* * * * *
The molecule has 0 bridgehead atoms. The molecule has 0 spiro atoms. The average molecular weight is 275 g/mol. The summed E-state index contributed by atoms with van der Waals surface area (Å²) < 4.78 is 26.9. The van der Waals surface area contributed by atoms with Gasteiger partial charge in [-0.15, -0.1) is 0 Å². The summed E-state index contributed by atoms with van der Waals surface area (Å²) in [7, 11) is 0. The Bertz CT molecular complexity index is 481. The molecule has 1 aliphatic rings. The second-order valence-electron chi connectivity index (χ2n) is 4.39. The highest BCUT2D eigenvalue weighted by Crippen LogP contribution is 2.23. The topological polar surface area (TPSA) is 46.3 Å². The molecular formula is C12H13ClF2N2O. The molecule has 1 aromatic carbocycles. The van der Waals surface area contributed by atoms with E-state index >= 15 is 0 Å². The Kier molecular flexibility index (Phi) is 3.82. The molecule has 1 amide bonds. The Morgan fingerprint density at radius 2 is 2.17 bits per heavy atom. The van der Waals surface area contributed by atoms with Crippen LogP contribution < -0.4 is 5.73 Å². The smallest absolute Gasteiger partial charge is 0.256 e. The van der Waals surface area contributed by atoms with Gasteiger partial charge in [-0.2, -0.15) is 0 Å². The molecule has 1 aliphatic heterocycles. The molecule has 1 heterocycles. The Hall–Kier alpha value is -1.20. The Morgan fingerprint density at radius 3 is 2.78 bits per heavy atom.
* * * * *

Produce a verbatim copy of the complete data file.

The molecule has 0 bridgehead atoms. The molecule has 0 spiro atoms. The average molecular weight is 275 g/mol. The summed E-state index contributed by atoms with van der Waals surface area (Å²) < 4.78 is 26.9. The van der Waals surface area contributed by atoms with Gasteiger partial charge in [-0.15, -0.1) is 0 Å². The summed E-state index contributed by atoms with van der Waals surface area (Å²) in [7, 11) is 0. The Bertz CT molecular complexity index is 481. The molecule has 1 aliphatic rings. The second-order valence-electron chi connectivity index (χ2n) is 4.39. The highest BCUT2D eigenvalue weighted by Crippen LogP contribution is 2.23. The topological polar surface area (TPSA) is 46.3 Å². The molecular formula is C12H13ClF2N2O. The molecule has 1 aromatic carbocycles. The van der Waals surface area contributed by atoms with E-state index >= 15 is 0 Å². The Kier molecular flexibility index (Phi) is 3.82. The molecule has 1 amide bonds. The Morgan fingerprint density at radius 2 is 2.17 bits per heavy atom. The van der Waals surface area contributed by atoms with Crippen LogP contribution < -0.4 is 5.73 Å². The smallest absolute Gasteiger partial charge is 0.256 e. The van der Waals surface area contributed by atoms with Gasteiger partial charge in [-0.2, -0.15) is 0 Å². The molecule has 1 aliphatic heterocycles. The molecule has 1 heterocycles. The Hall–Kier alpha value is -1.20. The Morgan fingerprint density at radius 3 is 2.78 bits per heavy atom.